"Against an infernal backdrop of widespread wildfires, the Administration announced its plan to roll back rules limiting greenhouse-gas emissions from power plants."
"The Ranch Fire broke out sometime on the morning of Friday, July 27th, east of Ukiah, California, in Mendocino County. Extreme heat and windy weather made the blaze difficult to fight; by early Sunday, it had spread to thirteen thousand acres, and by the end of the following week it had burned a hundred and fifteen thousand acres. That weekend, it jumped four streams, a major road, and a fire line that had been cut by a bulldozer, and in the process it spread to another hundred thousand acres. By August 12th, it had become the largest wildfire in California’s history, and by the time it was mostly contained, last week, it had charred more than six hundred square miles, an area twice the size of New York City.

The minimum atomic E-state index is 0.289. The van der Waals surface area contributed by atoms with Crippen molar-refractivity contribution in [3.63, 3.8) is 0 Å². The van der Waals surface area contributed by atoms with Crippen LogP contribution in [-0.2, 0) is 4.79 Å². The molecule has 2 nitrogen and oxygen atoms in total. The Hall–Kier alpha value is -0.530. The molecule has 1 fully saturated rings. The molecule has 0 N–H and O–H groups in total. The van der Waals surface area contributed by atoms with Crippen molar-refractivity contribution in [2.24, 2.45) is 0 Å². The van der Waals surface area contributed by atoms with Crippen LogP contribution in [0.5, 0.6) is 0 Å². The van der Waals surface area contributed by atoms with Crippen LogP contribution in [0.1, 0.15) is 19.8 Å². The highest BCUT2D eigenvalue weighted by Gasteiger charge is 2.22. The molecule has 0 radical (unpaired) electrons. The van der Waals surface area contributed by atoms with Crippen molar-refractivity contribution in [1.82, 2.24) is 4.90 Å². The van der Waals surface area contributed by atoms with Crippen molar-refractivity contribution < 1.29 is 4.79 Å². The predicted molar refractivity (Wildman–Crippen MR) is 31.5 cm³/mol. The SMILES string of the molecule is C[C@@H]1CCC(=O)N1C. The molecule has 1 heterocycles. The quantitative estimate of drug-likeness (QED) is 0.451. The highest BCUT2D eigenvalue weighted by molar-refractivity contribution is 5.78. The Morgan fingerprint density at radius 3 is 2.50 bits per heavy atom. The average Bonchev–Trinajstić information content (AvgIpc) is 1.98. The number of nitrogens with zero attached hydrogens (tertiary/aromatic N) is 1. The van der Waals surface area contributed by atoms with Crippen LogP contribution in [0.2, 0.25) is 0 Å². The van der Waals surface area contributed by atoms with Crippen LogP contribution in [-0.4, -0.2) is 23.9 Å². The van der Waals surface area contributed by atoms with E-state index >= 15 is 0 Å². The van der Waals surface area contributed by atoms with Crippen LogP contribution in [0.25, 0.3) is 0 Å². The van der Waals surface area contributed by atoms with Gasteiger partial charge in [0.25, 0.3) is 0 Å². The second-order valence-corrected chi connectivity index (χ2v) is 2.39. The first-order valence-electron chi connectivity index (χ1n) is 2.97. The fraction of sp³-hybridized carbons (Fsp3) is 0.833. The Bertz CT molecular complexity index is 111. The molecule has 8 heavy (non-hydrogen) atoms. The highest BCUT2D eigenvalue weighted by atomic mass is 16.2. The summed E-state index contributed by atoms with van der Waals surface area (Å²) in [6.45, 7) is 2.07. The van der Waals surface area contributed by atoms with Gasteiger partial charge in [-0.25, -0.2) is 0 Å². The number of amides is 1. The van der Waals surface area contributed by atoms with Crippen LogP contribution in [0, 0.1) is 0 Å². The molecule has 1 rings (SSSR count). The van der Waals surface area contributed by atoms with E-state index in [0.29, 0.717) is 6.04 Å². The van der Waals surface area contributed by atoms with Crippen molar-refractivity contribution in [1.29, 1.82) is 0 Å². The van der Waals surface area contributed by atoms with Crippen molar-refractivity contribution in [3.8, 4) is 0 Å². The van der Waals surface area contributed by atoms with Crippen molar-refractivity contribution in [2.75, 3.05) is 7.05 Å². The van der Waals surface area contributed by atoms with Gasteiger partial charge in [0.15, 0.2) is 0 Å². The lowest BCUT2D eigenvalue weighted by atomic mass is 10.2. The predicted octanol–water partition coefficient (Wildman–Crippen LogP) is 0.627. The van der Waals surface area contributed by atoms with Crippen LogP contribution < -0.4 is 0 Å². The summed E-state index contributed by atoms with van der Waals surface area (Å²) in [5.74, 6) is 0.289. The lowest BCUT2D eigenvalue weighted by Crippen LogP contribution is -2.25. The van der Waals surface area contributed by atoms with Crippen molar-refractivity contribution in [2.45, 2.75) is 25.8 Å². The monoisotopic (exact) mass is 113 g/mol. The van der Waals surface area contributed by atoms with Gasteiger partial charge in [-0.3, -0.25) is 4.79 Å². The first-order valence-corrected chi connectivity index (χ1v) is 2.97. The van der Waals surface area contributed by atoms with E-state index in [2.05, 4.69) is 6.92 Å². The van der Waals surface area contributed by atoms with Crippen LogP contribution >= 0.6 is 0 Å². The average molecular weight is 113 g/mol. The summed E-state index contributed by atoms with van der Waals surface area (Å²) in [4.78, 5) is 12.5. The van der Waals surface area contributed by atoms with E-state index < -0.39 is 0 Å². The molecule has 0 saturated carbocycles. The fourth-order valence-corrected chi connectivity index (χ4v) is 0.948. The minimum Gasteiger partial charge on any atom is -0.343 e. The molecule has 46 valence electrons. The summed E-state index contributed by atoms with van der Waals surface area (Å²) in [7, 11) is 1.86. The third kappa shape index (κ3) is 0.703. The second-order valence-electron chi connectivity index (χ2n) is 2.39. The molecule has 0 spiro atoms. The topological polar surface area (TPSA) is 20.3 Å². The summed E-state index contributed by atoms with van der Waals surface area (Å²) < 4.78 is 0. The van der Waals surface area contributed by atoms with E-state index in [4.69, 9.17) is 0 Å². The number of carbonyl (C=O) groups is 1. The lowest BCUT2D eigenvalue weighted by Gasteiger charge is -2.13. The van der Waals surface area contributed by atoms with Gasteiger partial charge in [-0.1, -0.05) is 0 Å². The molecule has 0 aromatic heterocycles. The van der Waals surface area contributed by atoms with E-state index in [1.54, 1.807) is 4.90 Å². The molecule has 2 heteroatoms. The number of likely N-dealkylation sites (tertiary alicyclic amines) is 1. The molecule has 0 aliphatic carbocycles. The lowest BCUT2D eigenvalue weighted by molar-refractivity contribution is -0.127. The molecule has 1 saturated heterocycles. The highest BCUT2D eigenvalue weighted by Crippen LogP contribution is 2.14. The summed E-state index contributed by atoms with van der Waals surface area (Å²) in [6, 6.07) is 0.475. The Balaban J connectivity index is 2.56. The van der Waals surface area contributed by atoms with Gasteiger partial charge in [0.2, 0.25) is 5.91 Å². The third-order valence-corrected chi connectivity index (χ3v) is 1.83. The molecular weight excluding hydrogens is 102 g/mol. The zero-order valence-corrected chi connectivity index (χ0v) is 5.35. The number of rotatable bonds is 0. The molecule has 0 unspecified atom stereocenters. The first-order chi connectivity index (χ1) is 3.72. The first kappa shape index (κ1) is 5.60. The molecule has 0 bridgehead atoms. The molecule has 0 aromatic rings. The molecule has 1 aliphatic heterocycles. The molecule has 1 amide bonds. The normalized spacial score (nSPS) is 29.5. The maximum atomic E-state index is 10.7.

A blaze that consumes more than a hundred thousand acres is known as a megafire. It used to be rare for fires to reach this threshold. Now it’s routine. “We seem to have multiple megafires each year,” the Web site Wildfire Today noted recently. While the Ranch Fire raged, three other hundred-thousand-acre-plus fires were “active” in the United States: the Carr Fire, also in Northern California; the South Sugarloaf Fire, in northern Nevada; and the Spring Creek Fire, in southern Colorado. Meanwhile, in Canada, the province of British Columbia declared a state of emergency in response to more than five hundred active blazes. As smoke from these and other conflagrations drifted across the Pacific Northwest, the air quality in Seattle declined to a level considered “unhealthy for all,” and the city’s mayor urged residents to stay indoors."